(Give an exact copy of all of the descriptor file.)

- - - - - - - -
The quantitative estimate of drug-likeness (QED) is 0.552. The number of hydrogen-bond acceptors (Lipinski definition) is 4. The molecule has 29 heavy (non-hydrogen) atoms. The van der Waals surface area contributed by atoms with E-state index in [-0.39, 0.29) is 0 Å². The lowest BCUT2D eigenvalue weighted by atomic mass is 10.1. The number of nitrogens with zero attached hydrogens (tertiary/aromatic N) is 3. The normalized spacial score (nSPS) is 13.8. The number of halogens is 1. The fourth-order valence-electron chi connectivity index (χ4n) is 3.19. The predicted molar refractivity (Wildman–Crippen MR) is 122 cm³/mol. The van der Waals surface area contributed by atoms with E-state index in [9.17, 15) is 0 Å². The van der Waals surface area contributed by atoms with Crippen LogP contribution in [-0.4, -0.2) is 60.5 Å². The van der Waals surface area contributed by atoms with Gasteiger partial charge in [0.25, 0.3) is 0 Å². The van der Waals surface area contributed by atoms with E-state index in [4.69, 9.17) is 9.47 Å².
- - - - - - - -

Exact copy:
The quantitative estimate of drug-likeness (QED) is 0.552. The number of hydrogen-bond acceptors (Lipinski definition) is 4. The molecule has 29 heavy (non-hydrogen) atoms. The van der Waals surface area contributed by atoms with E-state index in [-0.39, 0.29) is 0 Å². The lowest BCUT2D eigenvalue weighted by atomic mass is 10.1. The number of nitrogens with zero attached hydrogens (tertiary/aromatic N) is 3. The normalized spacial score (nSPS) is 13.8. The number of halogens is 1. The fourth-order valence-electron chi connectivity index (χ4n) is 3.19. The predicted molar refractivity (Wildman–Crippen MR) is 122 cm³/mol. The van der Waals surface area contributed by atoms with E-state index in [9.17, 15) is 0 Å². The van der Waals surface area contributed by atoms with Crippen LogP contribution in [-0.4, -0.2) is 60.5 Å². The van der Waals surface area contributed by atoms with Gasteiger partial charge in [0.25, 0.3) is 0 Å². The van der Waals surface area contributed by atoms with E-state index in [4.69, 9.17) is 9.47 Å².